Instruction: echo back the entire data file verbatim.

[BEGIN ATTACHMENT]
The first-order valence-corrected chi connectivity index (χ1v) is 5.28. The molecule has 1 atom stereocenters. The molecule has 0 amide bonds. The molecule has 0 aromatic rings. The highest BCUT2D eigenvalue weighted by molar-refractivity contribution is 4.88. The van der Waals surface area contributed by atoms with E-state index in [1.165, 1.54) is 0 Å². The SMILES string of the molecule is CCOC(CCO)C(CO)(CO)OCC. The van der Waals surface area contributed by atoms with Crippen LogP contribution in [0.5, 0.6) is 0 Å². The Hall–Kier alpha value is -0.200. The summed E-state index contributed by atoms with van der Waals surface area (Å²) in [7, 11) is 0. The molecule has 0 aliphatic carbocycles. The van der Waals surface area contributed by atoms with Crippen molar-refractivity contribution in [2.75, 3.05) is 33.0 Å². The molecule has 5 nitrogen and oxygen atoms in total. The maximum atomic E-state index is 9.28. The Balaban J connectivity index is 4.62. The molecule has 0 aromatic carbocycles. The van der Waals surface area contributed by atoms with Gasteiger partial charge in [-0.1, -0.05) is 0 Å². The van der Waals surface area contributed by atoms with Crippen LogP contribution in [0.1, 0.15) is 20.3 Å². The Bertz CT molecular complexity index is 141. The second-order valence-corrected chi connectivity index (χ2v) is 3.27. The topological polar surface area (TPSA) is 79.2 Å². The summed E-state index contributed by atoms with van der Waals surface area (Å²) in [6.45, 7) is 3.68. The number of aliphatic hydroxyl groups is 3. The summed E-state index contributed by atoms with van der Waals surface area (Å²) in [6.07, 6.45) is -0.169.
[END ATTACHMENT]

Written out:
The first-order valence-corrected chi connectivity index (χ1v) is 5.28. The molecule has 1 atom stereocenters. The molecule has 0 amide bonds. The molecule has 0 aromatic rings. The highest BCUT2D eigenvalue weighted by molar-refractivity contribution is 4.88. The van der Waals surface area contributed by atoms with E-state index in [1.165, 1.54) is 0 Å². The SMILES string of the molecule is CCOC(CCO)C(CO)(CO)OCC. The van der Waals surface area contributed by atoms with Crippen LogP contribution in [0.5, 0.6) is 0 Å². The Hall–Kier alpha value is -0.200. The summed E-state index contributed by atoms with van der Waals surface area (Å²) in [7, 11) is 0. The molecule has 0 aliphatic carbocycles. The van der Waals surface area contributed by atoms with Crippen molar-refractivity contribution in [2.75, 3.05) is 33.0 Å². The molecule has 5 nitrogen and oxygen atoms in total. The maximum atomic E-state index is 9.28. The Balaban J connectivity index is 4.62. The molecule has 0 aromatic carbocycles. The van der Waals surface area contributed by atoms with Gasteiger partial charge in [-0.1, -0.05) is 0 Å². The van der Waals surface area contributed by atoms with Crippen LogP contribution in [0.1, 0.15) is 20.3 Å². The Bertz CT molecular complexity index is 141. The second-order valence-corrected chi connectivity index (χ2v) is 3.27. The topological polar surface area (TPSA) is 79.2 Å². The summed E-state index contributed by atoms with van der Waals surface area (Å²) in [6.45, 7) is 3.68. The number of aliphatic hydroxyl groups is 3. The summed E-state index contributed by atoms with van der Waals surface area (Å²) in [6.07, 6.45) is -0.169.